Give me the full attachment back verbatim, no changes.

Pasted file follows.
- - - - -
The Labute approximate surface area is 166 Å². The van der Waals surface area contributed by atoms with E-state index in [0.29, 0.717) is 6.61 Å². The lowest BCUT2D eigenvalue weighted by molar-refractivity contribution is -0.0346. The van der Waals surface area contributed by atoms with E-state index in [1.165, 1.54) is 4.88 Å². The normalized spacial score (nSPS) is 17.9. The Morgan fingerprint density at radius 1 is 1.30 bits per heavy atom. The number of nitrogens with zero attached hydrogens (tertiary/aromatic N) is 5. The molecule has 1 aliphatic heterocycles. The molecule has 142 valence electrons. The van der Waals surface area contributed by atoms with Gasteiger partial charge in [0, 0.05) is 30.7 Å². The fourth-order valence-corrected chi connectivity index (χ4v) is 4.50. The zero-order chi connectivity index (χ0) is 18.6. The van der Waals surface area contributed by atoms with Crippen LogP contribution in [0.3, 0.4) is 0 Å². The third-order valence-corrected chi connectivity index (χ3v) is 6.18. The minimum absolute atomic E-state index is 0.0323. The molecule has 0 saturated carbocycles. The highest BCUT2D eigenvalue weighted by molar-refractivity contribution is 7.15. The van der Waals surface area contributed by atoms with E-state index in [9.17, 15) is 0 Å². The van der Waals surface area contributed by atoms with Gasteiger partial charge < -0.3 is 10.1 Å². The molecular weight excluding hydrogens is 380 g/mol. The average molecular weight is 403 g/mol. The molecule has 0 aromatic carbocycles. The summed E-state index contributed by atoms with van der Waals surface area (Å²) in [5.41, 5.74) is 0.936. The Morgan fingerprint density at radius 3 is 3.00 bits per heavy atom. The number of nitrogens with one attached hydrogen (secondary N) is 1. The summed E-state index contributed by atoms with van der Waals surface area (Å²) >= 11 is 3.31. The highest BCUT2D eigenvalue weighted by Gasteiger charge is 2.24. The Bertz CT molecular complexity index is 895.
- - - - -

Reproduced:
The Labute approximate surface area is 166 Å². The van der Waals surface area contributed by atoms with E-state index in [0.29, 0.717) is 6.61 Å². The lowest BCUT2D eigenvalue weighted by molar-refractivity contribution is -0.0346. The van der Waals surface area contributed by atoms with E-state index in [1.165, 1.54) is 4.88 Å². The normalized spacial score (nSPS) is 17.9. The Morgan fingerprint density at radius 1 is 1.30 bits per heavy atom. The number of nitrogens with zero attached hydrogens (tertiary/aromatic N) is 5. The molecule has 1 aliphatic heterocycles. The molecule has 142 valence electrons. The van der Waals surface area contributed by atoms with Gasteiger partial charge in [0, 0.05) is 30.7 Å². The fourth-order valence-corrected chi connectivity index (χ4v) is 4.50. The zero-order chi connectivity index (χ0) is 18.6. The van der Waals surface area contributed by atoms with Crippen LogP contribution in [0.3, 0.4) is 0 Å². The third-order valence-corrected chi connectivity index (χ3v) is 6.18. The minimum absolute atomic E-state index is 0.0323. The molecule has 0 saturated carbocycles. The highest BCUT2D eigenvalue weighted by molar-refractivity contribution is 7.15. The van der Waals surface area contributed by atoms with E-state index in [9.17, 15) is 0 Å². The van der Waals surface area contributed by atoms with Gasteiger partial charge < -0.3 is 10.1 Å². The molecular weight excluding hydrogens is 380 g/mol. The average molecular weight is 403 g/mol. The molecule has 0 aromatic carbocycles. The summed E-state index contributed by atoms with van der Waals surface area (Å²) in [5.41, 5.74) is 0.936. The Morgan fingerprint density at radius 3 is 3.00 bits per heavy atom. The number of nitrogens with one attached hydrogen (secondary N) is 1. The summed E-state index contributed by atoms with van der Waals surface area (Å²) >= 11 is 3.31. The highest BCUT2D eigenvalue weighted by Gasteiger charge is 2.24. The Bertz CT molecular complexity index is 895.